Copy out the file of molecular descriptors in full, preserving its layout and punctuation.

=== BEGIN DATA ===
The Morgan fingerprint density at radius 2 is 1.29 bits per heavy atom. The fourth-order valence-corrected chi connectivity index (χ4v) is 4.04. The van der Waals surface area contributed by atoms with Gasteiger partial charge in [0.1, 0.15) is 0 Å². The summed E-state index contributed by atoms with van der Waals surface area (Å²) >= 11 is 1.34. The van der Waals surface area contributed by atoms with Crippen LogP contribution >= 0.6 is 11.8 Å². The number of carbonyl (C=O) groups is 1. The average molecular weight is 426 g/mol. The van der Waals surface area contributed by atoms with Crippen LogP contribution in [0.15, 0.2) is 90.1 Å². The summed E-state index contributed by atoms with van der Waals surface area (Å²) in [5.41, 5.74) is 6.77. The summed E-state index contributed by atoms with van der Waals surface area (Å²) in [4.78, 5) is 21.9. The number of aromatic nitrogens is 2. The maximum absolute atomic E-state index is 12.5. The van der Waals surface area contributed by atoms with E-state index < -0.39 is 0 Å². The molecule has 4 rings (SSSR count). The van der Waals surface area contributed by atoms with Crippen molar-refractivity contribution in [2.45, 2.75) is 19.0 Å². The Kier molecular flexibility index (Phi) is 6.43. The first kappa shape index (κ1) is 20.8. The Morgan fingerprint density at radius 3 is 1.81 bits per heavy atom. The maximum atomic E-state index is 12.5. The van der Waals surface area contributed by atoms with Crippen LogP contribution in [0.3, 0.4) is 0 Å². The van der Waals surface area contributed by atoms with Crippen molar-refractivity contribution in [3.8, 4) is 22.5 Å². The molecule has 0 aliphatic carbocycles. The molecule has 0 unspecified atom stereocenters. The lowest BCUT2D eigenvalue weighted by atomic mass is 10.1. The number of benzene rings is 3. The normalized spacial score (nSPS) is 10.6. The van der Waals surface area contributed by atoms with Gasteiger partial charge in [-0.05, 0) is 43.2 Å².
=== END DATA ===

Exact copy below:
The Morgan fingerprint density at radius 2 is 1.29 bits per heavy atom. The fourth-order valence-corrected chi connectivity index (χ4v) is 4.04. The van der Waals surface area contributed by atoms with Gasteiger partial charge in [0.1, 0.15) is 0 Å². The summed E-state index contributed by atoms with van der Waals surface area (Å²) >= 11 is 1.34. The van der Waals surface area contributed by atoms with Crippen LogP contribution >= 0.6 is 11.8 Å². The number of carbonyl (C=O) groups is 1. The average molecular weight is 426 g/mol. The van der Waals surface area contributed by atoms with Crippen LogP contribution in [0.15, 0.2) is 90.1 Å². The summed E-state index contributed by atoms with van der Waals surface area (Å²) in [5.41, 5.74) is 6.77. The summed E-state index contributed by atoms with van der Waals surface area (Å²) in [4.78, 5) is 21.9. The number of aromatic nitrogens is 2. The maximum absolute atomic E-state index is 12.5. The van der Waals surface area contributed by atoms with E-state index < -0.39 is 0 Å². The molecule has 4 rings (SSSR count). The van der Waals surface area contributed by atoms with Crippen molar-refractivity contribution in [2.45, 2.75) is 19.0 Å². The Kier molecular flexibility index (Phi) is 6.43. The first kappa shape index (κ1) is 20.8. The Morgan fingerprint density at radius 3 is 1.81 bits per heavy atom. The maximum atomic E-state index is 12.5. The van der Waals surface area contributed by atoms with Crippen LogP contribution in [0.3, 0.4) is 0 Å². The van der Waals surface area contributed by atoms with Crippen molar-refractivity contribution in [3.8, 4) is 22.5 Å². The molecule has 0 aliphatic carbocycles. The molecule has 0 unspecified atom stereocenters. The lowest BCUT2D eigenvalue weighted by atomic mass is 10.1. The number of benzene rings is 3. The normalized spacial score (nSPS) is 10.6. The van der Waals surface area contributed by atoms with Gasteiger partial charge in [-0.05, 0) is 43.2 Å².